In your section, “Can Creationists be scientists”, there’s a line that irritates me. The line is “The universe is orderly because its Creator is logical and has imposed order on the universe.” This is backed by the sentence “Furthermore, we can trust that the universe will obey the same physics tomorrow as it does today because God is consistent.” I would question if any of your staff has any training in the field of physics. Order in the universe isn’t reliant on any creator to exist. Consider, if you will, a Godless universe, that operates on the principles of this universe. As a system, what would change those principles and constants? Those constants exist for definte phsyical [sic] reasons, not because of a logical order inspired by god. If there was a logical order of the world, pi wouldn’t be imaginary, e wouldn’t be irrational. A mole a bit more rational than 6.02x1022. I ask this, in the absence of God, what would change these constants? What force could drive that change?
In your section, “Can Creationists be scientists”, there’s a line that irritates me. The line is “The universe is orderly because its Creator is logical and has imposed order on the universe.” This is backed by the sentence “Furthermore, we can trust that the universe will obey the same physics tomorrow as it does today because God is consistent.” I would question if any of your staff has any training in the field of physics.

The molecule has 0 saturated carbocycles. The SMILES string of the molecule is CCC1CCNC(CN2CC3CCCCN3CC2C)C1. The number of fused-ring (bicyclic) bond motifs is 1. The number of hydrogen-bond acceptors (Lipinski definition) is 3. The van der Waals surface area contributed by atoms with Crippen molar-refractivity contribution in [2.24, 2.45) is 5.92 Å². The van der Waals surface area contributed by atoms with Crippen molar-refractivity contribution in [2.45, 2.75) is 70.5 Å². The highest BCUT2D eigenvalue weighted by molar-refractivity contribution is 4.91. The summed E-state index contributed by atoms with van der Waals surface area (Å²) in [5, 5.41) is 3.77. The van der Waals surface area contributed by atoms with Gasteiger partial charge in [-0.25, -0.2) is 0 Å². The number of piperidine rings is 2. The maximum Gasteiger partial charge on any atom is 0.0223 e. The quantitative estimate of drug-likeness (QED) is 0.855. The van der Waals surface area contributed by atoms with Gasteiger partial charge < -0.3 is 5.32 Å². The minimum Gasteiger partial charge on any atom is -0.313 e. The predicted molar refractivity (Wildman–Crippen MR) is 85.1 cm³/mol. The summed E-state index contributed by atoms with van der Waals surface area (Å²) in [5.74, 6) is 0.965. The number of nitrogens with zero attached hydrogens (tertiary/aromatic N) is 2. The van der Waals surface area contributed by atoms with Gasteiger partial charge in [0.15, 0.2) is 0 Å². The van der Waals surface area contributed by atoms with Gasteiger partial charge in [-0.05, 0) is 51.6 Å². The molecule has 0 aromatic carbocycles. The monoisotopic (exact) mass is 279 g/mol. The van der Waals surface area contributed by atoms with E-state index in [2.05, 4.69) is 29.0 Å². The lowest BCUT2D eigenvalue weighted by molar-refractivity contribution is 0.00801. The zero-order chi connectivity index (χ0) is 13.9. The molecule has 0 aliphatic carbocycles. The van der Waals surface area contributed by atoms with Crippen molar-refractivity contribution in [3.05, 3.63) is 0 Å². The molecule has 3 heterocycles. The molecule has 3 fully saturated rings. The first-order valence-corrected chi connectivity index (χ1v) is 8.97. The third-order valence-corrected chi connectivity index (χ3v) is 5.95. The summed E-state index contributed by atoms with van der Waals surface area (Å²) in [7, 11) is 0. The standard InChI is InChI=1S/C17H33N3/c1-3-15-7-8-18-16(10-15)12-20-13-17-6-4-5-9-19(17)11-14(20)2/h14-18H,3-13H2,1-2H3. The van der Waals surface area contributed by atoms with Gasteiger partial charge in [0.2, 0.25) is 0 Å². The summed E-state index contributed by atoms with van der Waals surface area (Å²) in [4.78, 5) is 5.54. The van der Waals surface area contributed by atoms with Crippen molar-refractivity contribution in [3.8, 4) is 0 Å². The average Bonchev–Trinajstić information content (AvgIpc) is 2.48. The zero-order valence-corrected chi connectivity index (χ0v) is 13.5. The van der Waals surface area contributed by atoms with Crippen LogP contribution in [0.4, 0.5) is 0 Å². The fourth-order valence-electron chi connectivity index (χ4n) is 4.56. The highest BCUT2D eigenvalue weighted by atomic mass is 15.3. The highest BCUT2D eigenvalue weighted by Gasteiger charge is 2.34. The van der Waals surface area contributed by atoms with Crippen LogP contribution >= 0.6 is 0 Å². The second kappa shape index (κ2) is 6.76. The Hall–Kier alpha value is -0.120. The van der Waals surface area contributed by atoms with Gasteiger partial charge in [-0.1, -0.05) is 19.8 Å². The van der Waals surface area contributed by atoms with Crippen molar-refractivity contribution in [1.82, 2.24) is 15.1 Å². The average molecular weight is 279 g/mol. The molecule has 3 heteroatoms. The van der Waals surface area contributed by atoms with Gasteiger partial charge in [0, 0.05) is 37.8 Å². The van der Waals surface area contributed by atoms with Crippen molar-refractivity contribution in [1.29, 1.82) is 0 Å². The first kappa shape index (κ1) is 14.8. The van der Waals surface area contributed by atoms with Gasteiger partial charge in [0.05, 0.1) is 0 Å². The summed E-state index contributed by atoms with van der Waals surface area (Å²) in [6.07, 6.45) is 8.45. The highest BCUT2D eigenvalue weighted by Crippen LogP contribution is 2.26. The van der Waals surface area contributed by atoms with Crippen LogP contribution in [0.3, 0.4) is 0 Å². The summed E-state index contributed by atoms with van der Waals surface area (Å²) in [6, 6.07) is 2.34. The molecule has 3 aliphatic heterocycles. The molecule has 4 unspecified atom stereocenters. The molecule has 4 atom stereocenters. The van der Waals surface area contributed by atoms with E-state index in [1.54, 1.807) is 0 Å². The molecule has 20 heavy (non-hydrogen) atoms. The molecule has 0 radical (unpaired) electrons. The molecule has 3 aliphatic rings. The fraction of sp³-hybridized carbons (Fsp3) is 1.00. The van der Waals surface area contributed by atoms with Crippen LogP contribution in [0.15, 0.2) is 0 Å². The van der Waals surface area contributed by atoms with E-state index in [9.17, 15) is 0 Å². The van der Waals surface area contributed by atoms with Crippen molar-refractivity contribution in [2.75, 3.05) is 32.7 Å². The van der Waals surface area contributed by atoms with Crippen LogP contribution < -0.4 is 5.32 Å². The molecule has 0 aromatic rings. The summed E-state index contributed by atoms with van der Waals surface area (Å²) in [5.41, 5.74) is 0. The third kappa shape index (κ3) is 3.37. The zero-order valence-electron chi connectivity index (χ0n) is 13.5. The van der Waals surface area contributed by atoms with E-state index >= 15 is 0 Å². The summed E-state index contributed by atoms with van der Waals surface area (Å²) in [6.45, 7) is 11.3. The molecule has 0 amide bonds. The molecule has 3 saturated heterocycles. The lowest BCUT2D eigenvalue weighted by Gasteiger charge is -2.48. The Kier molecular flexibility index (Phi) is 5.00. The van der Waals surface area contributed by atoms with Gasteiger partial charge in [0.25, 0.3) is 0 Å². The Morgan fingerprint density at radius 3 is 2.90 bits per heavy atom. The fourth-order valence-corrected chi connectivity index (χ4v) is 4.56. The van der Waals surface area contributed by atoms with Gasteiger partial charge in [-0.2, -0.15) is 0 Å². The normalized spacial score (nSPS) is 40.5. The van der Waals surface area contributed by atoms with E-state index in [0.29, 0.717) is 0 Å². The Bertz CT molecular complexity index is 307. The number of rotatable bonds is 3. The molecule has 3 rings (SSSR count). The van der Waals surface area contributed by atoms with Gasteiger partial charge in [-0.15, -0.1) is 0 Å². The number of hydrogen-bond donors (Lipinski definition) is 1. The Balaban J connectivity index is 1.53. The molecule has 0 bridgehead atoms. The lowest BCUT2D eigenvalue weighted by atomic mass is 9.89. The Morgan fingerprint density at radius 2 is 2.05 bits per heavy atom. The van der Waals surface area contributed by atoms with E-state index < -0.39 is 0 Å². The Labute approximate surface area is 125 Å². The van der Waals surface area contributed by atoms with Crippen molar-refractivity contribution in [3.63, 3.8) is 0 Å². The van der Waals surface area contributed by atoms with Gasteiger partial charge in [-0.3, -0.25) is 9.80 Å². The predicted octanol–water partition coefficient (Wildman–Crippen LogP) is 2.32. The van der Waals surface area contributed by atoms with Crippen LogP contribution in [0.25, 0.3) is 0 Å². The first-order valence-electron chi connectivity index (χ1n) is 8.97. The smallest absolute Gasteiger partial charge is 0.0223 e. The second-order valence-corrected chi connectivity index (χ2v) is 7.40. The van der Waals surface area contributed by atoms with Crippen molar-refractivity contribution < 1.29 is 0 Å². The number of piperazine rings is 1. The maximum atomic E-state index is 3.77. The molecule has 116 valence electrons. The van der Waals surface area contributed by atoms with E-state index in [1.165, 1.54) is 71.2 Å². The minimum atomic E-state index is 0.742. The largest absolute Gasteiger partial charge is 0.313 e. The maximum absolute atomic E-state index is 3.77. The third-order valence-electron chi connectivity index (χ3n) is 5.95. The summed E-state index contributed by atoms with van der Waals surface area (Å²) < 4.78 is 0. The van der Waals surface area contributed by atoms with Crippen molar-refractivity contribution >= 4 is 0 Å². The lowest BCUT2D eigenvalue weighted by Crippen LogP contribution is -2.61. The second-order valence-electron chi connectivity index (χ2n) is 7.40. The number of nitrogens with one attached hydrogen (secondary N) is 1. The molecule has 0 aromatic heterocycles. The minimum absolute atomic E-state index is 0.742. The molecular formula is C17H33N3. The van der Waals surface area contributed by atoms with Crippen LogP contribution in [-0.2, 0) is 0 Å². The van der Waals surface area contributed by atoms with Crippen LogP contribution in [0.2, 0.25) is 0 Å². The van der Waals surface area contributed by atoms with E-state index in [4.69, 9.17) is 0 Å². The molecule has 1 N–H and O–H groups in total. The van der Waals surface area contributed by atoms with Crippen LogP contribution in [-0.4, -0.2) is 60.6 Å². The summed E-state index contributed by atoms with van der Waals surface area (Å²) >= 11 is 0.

I have a Ph.D. in astrophysics. However, ultimately this isn’t relevant to the argument. To think otherwise is to commit an ad hominem fallacy. An argument should be evaluated on its merit, not on the formal credentials of the person making the case.
Order in the universe isn’t reliant on any creator to exist.
How do you know this? If the universe were a mindless accident, why would it display any order at all—in particular, why would it obey laws? Laws of nature make sense in a Christian worldview—they are descriptions of the consistent, logical way that God upholds the universe. But if there is no God, how do you account for the existence of laws?